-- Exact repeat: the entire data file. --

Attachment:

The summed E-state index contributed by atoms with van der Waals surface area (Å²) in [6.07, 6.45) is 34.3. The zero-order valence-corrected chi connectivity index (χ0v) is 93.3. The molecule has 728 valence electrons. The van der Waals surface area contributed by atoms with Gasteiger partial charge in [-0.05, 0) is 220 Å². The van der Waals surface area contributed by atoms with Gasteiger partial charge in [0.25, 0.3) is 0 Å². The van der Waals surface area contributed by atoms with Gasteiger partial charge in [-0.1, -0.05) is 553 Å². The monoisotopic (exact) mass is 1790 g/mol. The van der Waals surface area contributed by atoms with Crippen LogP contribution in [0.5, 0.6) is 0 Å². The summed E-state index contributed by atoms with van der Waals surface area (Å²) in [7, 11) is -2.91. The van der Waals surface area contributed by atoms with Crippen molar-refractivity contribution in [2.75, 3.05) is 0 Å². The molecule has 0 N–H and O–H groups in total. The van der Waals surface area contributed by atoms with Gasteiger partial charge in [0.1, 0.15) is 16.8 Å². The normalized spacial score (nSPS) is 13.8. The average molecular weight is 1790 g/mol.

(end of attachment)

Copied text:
The summed E-state index contributed by atoms with van der Waals surface area (Å²) in [6.07, 6.45) is 34.3. The zero-order valence-corrected chi connectivity index (χ0v) is 93.3. The molecule has 728 valence electrons. The van der Waals surface area contributed by atoms with Gasteiger partial charge in [-0.05, 0) is 220 Å². The van der Waals surface area contributed by atoms with Gasteiger partial charge in [0.25, 0.3) is 0 Å². The van der Waals surface area contributed by atoms with Gasteiger partial charge in [-0.1, -0.05) is 553 Å². The monoisotopic (exact) mass is 1790 g/mol. The van der Waals surface area contributed by atoms with Crippen LogP contribution in [0.5, 0.6) is 0 Å². The summed E-state index contributed by atoms with van der Waals surface area (Å²) in [7, 11) is -2.91. The van der Waals surface area contributed by atoms with Crippen molar-refractivity contribution in [2.75, 3.05) is 0 Å². The molecule has 0 N–H and O–H groups in total. The van der Waals surface area contributed by atoms with Gasteiger partial charge in [0.1, 0.15) is 16.8 Å². The normalized spacial score (nSPS) is 13.8. The average molecular weight is 1790 g/mol.